If you're like the majority of the population, you need to get more sleep. But no matter how groggy you felt after hitting the snooze button for the fifth time this morning, you'll probably go to bed at the same time tonight. Sleep is an easy thing to slap a big "I'll get to that later" onto.
But it's something you really shouldn't neglect — if you want to be your best mental, emotional, physical, most productive self. You know that. Everyone knows that. Yet somehow, 50 to 70 million Americans still suffer from sleep deprivation. The CDC actually labels it a national epidemic.
With the problem only worsening, the National Sleep Foundation (NSF) decided to take action. For the first time, the foundation has released a year-long multidisciplinary review of current literature on the field. The 18-member expert panel, comprised of six members appointed by the NSF and 12 selected by groups including the American Academy of Pediatrics and the American Neurological Association, announced new sleep recommendations.
Along with adjusting their previous recommendations for 14- to 17-year-olds, the panel also added two new categories: younger adults, ages 18-25, and older adults, over the age of 65.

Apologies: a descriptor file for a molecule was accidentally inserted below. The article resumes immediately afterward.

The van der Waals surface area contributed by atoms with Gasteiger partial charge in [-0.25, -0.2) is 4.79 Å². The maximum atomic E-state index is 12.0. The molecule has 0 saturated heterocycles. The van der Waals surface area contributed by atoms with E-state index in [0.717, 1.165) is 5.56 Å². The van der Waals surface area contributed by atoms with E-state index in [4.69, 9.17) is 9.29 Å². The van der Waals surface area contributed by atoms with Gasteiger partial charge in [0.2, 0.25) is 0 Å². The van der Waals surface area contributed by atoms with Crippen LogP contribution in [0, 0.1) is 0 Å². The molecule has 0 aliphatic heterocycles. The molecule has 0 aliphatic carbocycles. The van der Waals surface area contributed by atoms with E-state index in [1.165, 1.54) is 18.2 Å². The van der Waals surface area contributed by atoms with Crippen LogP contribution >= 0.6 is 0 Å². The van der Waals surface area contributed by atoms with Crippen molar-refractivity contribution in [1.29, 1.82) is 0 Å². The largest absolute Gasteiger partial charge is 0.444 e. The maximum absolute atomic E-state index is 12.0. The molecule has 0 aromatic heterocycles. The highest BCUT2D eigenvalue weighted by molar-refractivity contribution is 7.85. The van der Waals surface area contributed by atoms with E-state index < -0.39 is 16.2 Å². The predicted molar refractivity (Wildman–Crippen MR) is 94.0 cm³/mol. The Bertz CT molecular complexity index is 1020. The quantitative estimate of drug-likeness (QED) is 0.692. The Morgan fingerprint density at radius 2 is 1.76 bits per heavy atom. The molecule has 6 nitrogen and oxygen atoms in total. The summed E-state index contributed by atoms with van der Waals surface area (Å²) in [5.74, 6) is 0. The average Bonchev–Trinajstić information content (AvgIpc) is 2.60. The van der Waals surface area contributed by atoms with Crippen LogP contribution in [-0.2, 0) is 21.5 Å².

They focused on sleep's impact on a range of factors, including memory, mood, performance, and also health conditions like diabetes and high blood pressure.
And while the study authors acknowledge there will always be outliers, they urge Americans to consider these "rules of thumb":
- Newborns (0-3 months): 14-17 hours each day (previously 12-18)
- Infants (4-11 months): 12-15 hours (previously 14-15)
- Toddlers (1-2 years): 11-14 hours (previously 12-14)
- Preschoolers (3-5): 10-13 hours (previously 11-13)
- School-age children (6-13): 9-11 hours (previously 10-11)
- Teenagers (14-17): 8-10 hours (previously 8.5-9.5)
- Younger adults (18-25): 7-9 hours (new age category)
- Adults (26-64): Sleep range did not change and remains 7-9 hours
- Older adults (65+): 7-8 hours (new age category)
Keep in mind, too, that too much sleep may be just as detrimental to your health as too little sleep, and that it's important to do more than just adhere to these guidelines. The panel also reminds people of the benefits of avoiding caffeine and alcohol in the hours before bed, exercising as a way to get more restful sleep, and the dangers of using your phone in bed.
And if your issue isn't getting into bed earlier but actually falling asleep, you might need to introduce a little Jeff Bridges into your life.